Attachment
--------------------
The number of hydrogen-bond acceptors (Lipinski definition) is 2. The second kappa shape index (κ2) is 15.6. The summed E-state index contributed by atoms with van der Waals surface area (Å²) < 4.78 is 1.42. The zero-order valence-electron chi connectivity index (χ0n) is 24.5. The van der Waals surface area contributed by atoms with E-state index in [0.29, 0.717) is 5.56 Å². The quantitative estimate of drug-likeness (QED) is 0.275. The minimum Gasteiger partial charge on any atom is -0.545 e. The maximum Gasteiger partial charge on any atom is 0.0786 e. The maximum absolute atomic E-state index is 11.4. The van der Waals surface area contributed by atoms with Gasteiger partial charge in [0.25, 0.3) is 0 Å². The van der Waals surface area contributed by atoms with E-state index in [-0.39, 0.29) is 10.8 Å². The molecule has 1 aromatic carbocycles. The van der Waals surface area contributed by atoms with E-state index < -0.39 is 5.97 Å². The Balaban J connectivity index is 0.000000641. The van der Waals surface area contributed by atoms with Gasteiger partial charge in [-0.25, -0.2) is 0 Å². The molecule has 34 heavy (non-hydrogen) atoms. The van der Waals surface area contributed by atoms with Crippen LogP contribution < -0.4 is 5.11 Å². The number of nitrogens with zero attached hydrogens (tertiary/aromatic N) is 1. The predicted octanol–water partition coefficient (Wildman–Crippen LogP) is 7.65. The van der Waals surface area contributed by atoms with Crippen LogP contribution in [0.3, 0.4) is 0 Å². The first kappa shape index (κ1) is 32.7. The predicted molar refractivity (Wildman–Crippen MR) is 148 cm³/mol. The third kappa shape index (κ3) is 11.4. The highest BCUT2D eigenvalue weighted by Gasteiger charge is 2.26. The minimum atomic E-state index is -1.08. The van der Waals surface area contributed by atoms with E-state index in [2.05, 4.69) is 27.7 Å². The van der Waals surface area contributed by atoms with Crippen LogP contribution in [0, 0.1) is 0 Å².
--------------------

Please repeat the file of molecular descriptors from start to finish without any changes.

The number of hydrogen-bond acceptors (Lipinski definition) is 2. The second kappa shape index (κ2) is 15.6. The summed E-state index contributed by atoms with van der Waals surface area (Å²) < 4.78 is 1.42. The zero-order valence-electron chi connectivity index (χ0n) is 24.5. The van der Waals surface area contributed by atoms with E-state index in [0.29, 0.717) is 5.56 Å². The quantitative estimate of drug-likeness (QED) is 0.275. The minimum Gasteiger partial charge on any atom is -0.545 e. The maximum Gasteiger partial charge on any atom is 0.0786 e. The maximum absolute atomic E-state index is 11.4. The van der Waals surface area contributed by atoms with Gasteiger partial charge in [0.25, 0.3) is 0 Å². The van der Waals surface area contributed by atoms with E-state index in [-0.39, 0.29) is 10.8 Å². The molecule has 1 aromatic carbocycles. The van der Waals surface area contributed by atoms with E-state index < -0.39 is 5.97 Å². The Balaban J connectivity index is 0.000000641. The van der Waals surface area contributed by atoms with Gasteiger partial charge in [-0.25, -0.2) is 0 Å². The molecule has 34 heavy (non-hydrogen) atoms. The van der Waals surface area contributed by atoms with Crippen LogP contribution < -0.4 is 5.11 Å². The number of nitrogens with zero attached hydrogens (tertiary/aromatic N) is 1. The predicted octanol–water partition coefficient (Wildman–Crippen LogP) is 7.65. The van der Waals surface area contributed by atoms with Crippen LogP contribution in [0.3, 0.4) is 0 Å². The first kappa shape index (κ1) is 32.7. The predicted molar refractivity (Wildman–Crippen MR) is 148 cm³/mol. The third kappa shape index (κ3) is 11.4. The highest BCUT2D eigenvalue weighted by Gasteiger charge is 2.26. The minimum atomic E-state index is -1.08. The van der Waals surface area contributed by atoms with E-state index in [2.05, 4.69) is 27.7 Å². The van der Waals surface area contributed by atoms with Crippen LogP contribution in [0, 0.1) is 0 Å².